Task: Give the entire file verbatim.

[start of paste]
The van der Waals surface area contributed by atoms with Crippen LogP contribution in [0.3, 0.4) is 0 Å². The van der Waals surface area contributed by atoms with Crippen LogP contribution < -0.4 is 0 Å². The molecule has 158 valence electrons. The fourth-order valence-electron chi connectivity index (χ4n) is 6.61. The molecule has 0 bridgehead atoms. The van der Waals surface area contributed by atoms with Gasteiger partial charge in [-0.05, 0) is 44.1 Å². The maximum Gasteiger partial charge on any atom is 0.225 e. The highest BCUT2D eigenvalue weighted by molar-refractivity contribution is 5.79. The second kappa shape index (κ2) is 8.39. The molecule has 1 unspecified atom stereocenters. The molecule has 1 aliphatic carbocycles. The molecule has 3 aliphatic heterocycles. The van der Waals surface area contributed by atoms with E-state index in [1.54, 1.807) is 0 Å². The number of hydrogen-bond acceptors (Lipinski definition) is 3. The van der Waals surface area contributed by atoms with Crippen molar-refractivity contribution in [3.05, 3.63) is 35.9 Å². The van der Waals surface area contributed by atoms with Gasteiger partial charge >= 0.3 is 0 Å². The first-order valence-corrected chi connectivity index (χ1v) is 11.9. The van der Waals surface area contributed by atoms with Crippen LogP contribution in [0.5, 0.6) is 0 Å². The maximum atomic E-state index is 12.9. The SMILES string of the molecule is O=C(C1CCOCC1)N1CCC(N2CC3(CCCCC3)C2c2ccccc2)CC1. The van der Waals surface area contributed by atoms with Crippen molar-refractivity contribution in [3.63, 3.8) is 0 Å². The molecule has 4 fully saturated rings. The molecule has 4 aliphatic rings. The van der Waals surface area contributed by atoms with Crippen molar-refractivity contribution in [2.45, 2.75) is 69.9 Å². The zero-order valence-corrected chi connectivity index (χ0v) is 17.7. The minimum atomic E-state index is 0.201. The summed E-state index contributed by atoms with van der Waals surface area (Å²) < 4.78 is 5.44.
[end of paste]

The van der Waals surface area contributed by atoms with Crippen LogP contribution in [0.3, 0.4) is 0 Å². The van der Waals surface area contributed by atoms with Crippen LogP contribution < -0.4 is 0 Å². The molecule has 158 valence electrons. The fourth-order valence-electron chi connectivity index (χ4n) is 6.61. The molecule has 0 bridgehead atoms. The van der Waals surface area contributed by atoms with Gasteiger partial charge in [-0.05, 0) is 44.1 Å². The maximum Gasteiger partial charge on any atom is 0.225 e. The highest BCUT2D eigenvalue weighted by molar-refractivity contribution is 5.79. The second kappa shape index (κ2) is 8.39. The molecule has 1 unspecified atom stereocenters. The molecule has 1 aliphatic carbocycles. The molecule has 3 aliphatic heterocycles. The van der Waals surface area contributed by atoms with E-state index in [1.54, 1.807) is 0 Å². The number of hydrogen-bond acceptors (Lipinski definition) is 3. The van der Waals surface area contributed by atoms with Crippen molar-refractivity contribution in [3.05, 3.63) is 35.9 Å². The van der Waals surface area contributed by atoms with Gasteiger partial charge >= 0.3 is 0 Å². The first-order valence-corrected chi connectivity index (χ1v) is 11.9. The van der Waals surface area contributed by atoms with Crippen LogP contribution in [0.5, 0.6) is 0 Å². The maximum atomic E-state index is 12.9. The SMILES string of the molecule is O=C(C1CCOCC1)N1CCC(N2CC3(CCCCC3)C2c2ccccc2)CC1. The van der Waals surface area contributed by atoms with Crippen molar-refractivity contribution in [3.63, 3.8) is 0 Å². The molecule has 4 fully saturated rings. The molecule has 4 aliphatic rings. The van der Waals surface area contributed by atoms with Crippen molar-refractivity contribution in [2.45, 2.75) is 69.9 Å². The zero-order valence-corrected chi connectivity index (χ0v) is 17.7. The minimum atomic E-state index is 0.201. The summed E-state index contributed by atoms with van der Waals surface area (Å²) < 4.78 is 5.44.